We caught up with Brendon and Koen from Brooklyn-based Mountains to chat about their biggest musical influences as the band prepares for their forthcoming US tour.

The band recently released Centralia, which you can read bout here.



Faust - Tapes

Koen: There was a period of a couple months or so in the mid 90s when the disgruntled security guards at a certain indy music chain in NYC came up with a scam to make some extra money. Basically, they would ask you for the merchandise you were holding in the store and then tell you to meet them outside where they would then ask you for a fraction of the actual cost. While short lived and sad on some levels paying $10 for $30 krautrock imports, or rare minimalist jams made it a little easier to take some chances and check things out in a time when you couldn't immediately download everything that was referenced. The collage aesthetic of Faust's appropriately named 1973 album Tapes pretty much blew my mind as a high school kid growing up in the suburbs.




Gaster Del Sol - Camoufleur

Brendon: All of the Gaster Del Sol records are great for different reasons and Camoufleur is by far their most pop oriented record. The track 'Season's Reverse' has this analog synth sample that comes in repetatively playing off the off kilter rhythm of the guitar. The combination works so well.




Luciano Cilio - Dell'Universo Assente

Koen: Dell'Universo Assente represents a truly unique and beautiful approach to music making where each instrument and each sound are given ample time and space to develop. The album achieves this not only in the overall musical structure, but through Cilio's highly acute and subtle sense of the mix which brings each instrument slowly to the forefront. While quite a few musical genres (modern composition, folk, various world musics etc) come to mind when listening to Dell'Universo Assente it's the kind of self-contained, confident and reflective work that transcends mere genre restrictions.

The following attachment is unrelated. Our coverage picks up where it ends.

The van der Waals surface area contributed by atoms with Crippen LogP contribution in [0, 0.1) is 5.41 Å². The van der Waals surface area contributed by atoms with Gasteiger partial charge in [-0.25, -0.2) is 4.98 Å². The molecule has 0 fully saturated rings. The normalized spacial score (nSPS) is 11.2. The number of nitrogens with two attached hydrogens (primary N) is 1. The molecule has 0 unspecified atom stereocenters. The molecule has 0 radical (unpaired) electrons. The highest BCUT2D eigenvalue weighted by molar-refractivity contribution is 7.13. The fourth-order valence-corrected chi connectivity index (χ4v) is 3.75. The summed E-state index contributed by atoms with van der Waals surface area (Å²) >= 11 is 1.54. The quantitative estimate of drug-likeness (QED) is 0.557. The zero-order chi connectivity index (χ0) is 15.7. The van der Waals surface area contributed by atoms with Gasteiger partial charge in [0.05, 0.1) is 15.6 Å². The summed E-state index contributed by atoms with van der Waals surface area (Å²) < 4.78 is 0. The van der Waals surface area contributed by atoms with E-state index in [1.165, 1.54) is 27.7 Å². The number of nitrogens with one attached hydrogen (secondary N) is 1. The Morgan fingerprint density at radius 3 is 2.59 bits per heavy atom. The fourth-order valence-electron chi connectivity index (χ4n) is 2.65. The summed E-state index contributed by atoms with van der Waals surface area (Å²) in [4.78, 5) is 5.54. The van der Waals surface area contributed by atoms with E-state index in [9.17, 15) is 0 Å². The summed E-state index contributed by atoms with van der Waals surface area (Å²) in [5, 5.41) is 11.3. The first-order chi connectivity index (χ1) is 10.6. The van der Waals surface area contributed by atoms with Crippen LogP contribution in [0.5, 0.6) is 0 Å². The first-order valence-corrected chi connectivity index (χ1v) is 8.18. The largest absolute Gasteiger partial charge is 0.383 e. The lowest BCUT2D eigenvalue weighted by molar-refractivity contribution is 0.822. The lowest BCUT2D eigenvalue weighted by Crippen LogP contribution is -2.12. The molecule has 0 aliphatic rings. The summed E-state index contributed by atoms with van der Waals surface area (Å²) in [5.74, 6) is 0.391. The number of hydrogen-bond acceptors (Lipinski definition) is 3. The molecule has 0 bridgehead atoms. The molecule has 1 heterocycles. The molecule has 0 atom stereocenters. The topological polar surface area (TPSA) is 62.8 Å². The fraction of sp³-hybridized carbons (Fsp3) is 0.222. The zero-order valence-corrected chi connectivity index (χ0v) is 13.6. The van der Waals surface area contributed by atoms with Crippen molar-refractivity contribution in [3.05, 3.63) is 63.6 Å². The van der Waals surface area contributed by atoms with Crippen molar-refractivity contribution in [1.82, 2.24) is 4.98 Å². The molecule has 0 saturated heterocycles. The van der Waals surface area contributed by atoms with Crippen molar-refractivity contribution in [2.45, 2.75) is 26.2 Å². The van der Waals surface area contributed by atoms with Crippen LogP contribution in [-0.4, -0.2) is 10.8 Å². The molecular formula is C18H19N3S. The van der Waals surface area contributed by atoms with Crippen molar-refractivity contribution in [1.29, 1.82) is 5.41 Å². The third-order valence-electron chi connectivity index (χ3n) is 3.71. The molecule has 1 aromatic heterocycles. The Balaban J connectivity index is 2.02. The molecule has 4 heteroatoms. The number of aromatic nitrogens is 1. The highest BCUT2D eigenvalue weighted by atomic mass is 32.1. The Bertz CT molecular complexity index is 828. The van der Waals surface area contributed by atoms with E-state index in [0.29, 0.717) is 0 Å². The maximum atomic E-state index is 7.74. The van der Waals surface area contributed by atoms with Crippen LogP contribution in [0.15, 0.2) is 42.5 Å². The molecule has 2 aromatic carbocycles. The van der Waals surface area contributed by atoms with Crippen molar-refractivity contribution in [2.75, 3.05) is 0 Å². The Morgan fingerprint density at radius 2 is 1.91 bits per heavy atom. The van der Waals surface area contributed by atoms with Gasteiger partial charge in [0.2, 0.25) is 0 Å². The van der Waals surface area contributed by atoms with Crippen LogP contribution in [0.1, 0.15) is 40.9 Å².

Terry Riley - Poppy No Good 'All Night Flight' Vol 1

Koen: Riley is a pretty obvious influence in terms of what we do with live sampling and layering. His time lag accumulator experiments were a direct inspiration for the way in which I initially set up my performance system. Often spanning over 6 hours in performance, this edit from a live show in '68 shows 'Poppy No Good and the Phantom band' (Riley solo w/ tape delays) creating a truly hypnotic, rolling blend of Saxophone, organ and electronics. Originally released on the stellar Cortical Foundation with beautifully intricate Bruce Connor cover art. Between them, Table of The Elements and the Anomalous mail order catalog the late 90s felt like a particularly fertile time to be discovering various strains of experimental music.




James Blackshaw - The Cloud of Unknowing

Brendon: James Blackshaw reminds me of Charlemagne Palestine on the 12 string. The rolling hypnotic sound and dramatic chord changes keep the music in perpetual motion. When I first heard Cloud Of Unknowing in 2007 it sounded so fresh. The attention to melodic detail and the overtones of the 12 string made the record really stand out. We toured with James for a couple weeks a few years ago and his compositions really stand up nicely in a live context.